Divine Discontent: An antidote to un-worthiness?
I sat with a friend in dismay recently.
She shared her sadness with me.
She told me that she's feeling purposeless, that she's not "doing enough" and feels that this is stripping away her self-worth.
It is a common human dilemma, this feeling of un-worthy-ness. As if our worth depends upon our proving our value to the right people at the right time.
I know this dilemma well.
"If only he loved me/chose me, I would be worthy/happy."
"If only I had that dream job, I would be worthy/happy."
"If only I made xxx amount of money, I would be worthy/happy."
"If only, if only, if only..."
The yogic teachings tell us that wanting anything to be different leads to suffering. Anything at all. I take this lightly.
I think there is a balance to be had between accepting ourselves and desiring to better ourselves.
Any lingering niggle to change something that irks us can be a gentle nudge into a better, more fulfilling solution, situation, relationship, job and life.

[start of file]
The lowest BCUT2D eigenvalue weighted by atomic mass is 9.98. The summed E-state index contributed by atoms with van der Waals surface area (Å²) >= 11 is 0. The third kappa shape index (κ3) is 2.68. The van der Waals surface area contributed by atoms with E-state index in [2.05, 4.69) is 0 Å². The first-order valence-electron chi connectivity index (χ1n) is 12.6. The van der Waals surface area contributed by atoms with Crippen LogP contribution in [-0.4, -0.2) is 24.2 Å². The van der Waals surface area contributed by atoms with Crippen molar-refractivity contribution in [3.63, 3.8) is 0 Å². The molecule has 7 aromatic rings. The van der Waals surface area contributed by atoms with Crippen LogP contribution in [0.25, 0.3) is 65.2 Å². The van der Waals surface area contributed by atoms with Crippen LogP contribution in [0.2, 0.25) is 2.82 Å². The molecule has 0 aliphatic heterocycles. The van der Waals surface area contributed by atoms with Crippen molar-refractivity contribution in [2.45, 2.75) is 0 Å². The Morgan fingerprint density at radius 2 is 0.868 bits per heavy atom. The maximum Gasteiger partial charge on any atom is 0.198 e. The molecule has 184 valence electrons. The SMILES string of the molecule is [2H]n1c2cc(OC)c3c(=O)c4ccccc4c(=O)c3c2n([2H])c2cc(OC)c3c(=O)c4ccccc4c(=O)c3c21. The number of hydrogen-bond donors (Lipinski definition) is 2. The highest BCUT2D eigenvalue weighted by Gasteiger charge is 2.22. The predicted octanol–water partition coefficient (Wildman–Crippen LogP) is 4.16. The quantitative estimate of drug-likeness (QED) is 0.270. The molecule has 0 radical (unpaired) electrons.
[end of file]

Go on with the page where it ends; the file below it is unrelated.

My wise step-mother, JoAnn, used to call this "Divine Discontent," that nagging feeling that "something more is possible." It is Divine Discontent that drives us forward to push past our perceived limits and bring innovative ideas forth into reality.
It may be that humans will always feel a touch of discontent. Throughout the ages, this is what spurred us on to make things better for ourselves and for those we care for. Better tools for cracking open our food, better systems for caring for our children, a better, more fulfilling career to support our talents. Complacency and stagnation are, for most of us, unacceptable ports to dwell within.
It is sad to not feel "good enough" in the world. But wouldn't it be sad also to not use our very useful tool of imagination to imagine a more satisfying world for ourselves and set about creating that?
So with compassion and tenderness, maybe we nod in acknowledgment of this common human theme of unworthiness, then put down that 100 lb sack of pressure we've placed on our own shoulders to "have more" and "be more."
Perhaps we really can make unworthiness our bitch, alchemize sadness into inspiration, discover motivation within the struggle and shamelessly use our discontent as fodder for self-development and refinement.
Discontent can be divine. It propels us forward into greater and greater expressions of ourselves.
You are worth that.
In love and high value,
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